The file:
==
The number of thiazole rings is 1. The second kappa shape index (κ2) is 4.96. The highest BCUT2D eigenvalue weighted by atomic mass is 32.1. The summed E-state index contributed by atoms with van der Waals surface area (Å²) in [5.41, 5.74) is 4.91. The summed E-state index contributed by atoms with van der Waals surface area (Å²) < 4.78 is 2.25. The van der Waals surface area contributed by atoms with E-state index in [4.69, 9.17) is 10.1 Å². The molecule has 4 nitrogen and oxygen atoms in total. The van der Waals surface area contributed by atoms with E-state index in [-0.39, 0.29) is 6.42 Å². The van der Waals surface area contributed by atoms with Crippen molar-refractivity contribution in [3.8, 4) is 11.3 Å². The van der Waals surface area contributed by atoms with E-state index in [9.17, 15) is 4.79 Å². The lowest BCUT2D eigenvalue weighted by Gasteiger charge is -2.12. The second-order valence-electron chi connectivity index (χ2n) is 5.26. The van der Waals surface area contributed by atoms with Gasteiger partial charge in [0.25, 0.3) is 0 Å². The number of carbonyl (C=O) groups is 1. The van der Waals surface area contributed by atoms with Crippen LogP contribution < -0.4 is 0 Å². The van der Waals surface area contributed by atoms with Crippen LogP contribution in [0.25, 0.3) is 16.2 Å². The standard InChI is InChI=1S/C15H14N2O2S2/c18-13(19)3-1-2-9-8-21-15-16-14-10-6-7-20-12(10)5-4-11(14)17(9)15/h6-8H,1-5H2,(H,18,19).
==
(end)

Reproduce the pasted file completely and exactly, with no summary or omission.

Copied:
The number of thiazole rings is 1. The second kappa shape index (κ2) is 4.96. The highest BCUT2D eigenvalue weighted by atomic mass is 32.1. The summed E-state index contributed by atoms with van der Waals surface area (Å²) in [5.41, 5.74) is 4.91. The summed E-state index contributed by atoms with van der Waals surface area (Å²) < 4.78 is 2.25. The van der Waals surface area contributed by atoms with E-state index in [4.69, 9.17) is 10.1 Å². The molecule has 4 nitrogen and oxygen atoms in total. The van der Waals surface area contributed by atoms with E-state index in [-0.39, 0.29) is 6.42 Å². The van der Waals surface area contributed by atoms with Crippen molar-refractivity contribution in [3.8, 4) is 11.3 Å². The van der Waals surface area contributed by atoms with E-state index in [9.17, 15) is 4.79 Å². The lowest BCUT2D eigenvalue weighted by Gasteiger charge is -2.12. The second-order valence-electron chi connectivity index (χ2n) is 5.26. The van der Waals surface area contributed by atoms with Gasteiger partial charge in [0.25, 0.3) is 0 Å². The number of carbonyl (C=O) groups is 1. The van der Waals surface area contributed by atoms with Crippen LogP contribution < -0.4 is 0 Å². The van der Waals surface area contributed by atoms with Crippen LogP contribution in [0.25, 0.3) is 16.2 Å². The standard InChI is InChI=1S/C15H14N2O2S2/c18-13(19)3-1-2-9-8-21-15-16-14-10-6-7-20-12(10)5-4-11(14)17(9)15/h6-8H,1-5H2,(H,18,19).